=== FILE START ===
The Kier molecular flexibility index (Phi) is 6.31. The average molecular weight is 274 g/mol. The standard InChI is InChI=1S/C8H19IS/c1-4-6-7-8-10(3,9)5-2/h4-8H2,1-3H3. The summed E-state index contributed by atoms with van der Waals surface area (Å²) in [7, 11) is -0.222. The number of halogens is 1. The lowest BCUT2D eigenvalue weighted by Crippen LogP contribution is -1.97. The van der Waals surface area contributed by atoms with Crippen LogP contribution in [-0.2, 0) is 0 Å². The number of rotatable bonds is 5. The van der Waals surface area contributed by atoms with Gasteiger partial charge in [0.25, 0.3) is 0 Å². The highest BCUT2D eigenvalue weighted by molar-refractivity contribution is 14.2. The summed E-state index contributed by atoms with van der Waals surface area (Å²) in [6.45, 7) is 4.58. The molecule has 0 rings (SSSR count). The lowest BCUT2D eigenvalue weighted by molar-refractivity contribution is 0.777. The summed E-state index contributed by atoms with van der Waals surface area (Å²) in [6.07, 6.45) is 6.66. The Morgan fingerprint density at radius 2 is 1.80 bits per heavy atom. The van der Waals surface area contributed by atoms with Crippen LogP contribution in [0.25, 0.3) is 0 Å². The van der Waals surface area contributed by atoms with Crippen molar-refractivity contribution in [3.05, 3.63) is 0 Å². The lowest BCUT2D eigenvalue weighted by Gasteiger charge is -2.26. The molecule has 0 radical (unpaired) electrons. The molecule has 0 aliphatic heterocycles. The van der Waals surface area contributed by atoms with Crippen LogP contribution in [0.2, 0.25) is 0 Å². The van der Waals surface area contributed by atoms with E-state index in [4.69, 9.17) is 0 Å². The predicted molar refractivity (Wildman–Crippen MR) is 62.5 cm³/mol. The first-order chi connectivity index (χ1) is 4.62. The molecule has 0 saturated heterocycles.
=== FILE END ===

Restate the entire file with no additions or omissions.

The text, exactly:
The Kier molecular flexibility index (Phi) is 6.31. The average molecular weight is 274 g/mol. The standard InChI is InChI=1S/C8H19IS/c1-4-6-7-8-10(3,9)5-2/h4-8H2,1-3H3. The summed E-state index contributed by atoms with van der Waals surface area (Å²) in [7, 11) is -0.222. The number of halogens is 1. The lowest BCUT2D eigenvalue weighted by Crippen LogP contribution is -1.97. The van der Waals surface area contributed by atoms with Crippen LogP contribution in [-0.2, 0) is 0 Å². The number of rotatable bonds is 5. The van der Waals surface area contributed by atoms with Gasteiger partial charge in [0.25, 0.3) is 0 Å². The highest BCUT2D eigenvalue weighted by molar-refractivity contribution is 14.2. The summed E-state index contributed by atoms with van der Waals surface area (Å²) in [6.45, 7) is 4.58. The molecule has 0 rings (SSSR count). The lowest BCUT2D eigenvalue weighted by molar-refractivity contribution is 0.777. The summed E-state index contributed by atoms with van der Waals surface area (Å²) in [6.07, 6.45) is 6.66. The Morgan fingerprint density at radius 2 is 1.80 bits per heavy atom. The van der Waals surface area contributed by atoms with Crippen LogP contribution in [0.25, 0.3) is 0 Å². The van der Waals surface area contributed by atoms with Crippen molar-refractivity contribution in [3.05, 3.63) is 0 Å². The lowest BCUT2D eigenvalue weighted by Gasteiger charge is -2.26. The molecule has 0 radical (unpaired) electrons. The molecule has 0 aliphatic heterocycles. The van der Waals surface area contributed by atoms with Crippen LogP contribution in [0.2, 0.25) is 0 Å². The van der Waals surface area contributed by atoms with E-state index in [4.69, 9.17) is 0 Å². The predicted molar refractivity (Wildman–Crippen MR) is 62.5 cm³/mol. The first-order chi connectivity index (χ1) is 4.62. The molecule has 0 saturated heterocycles.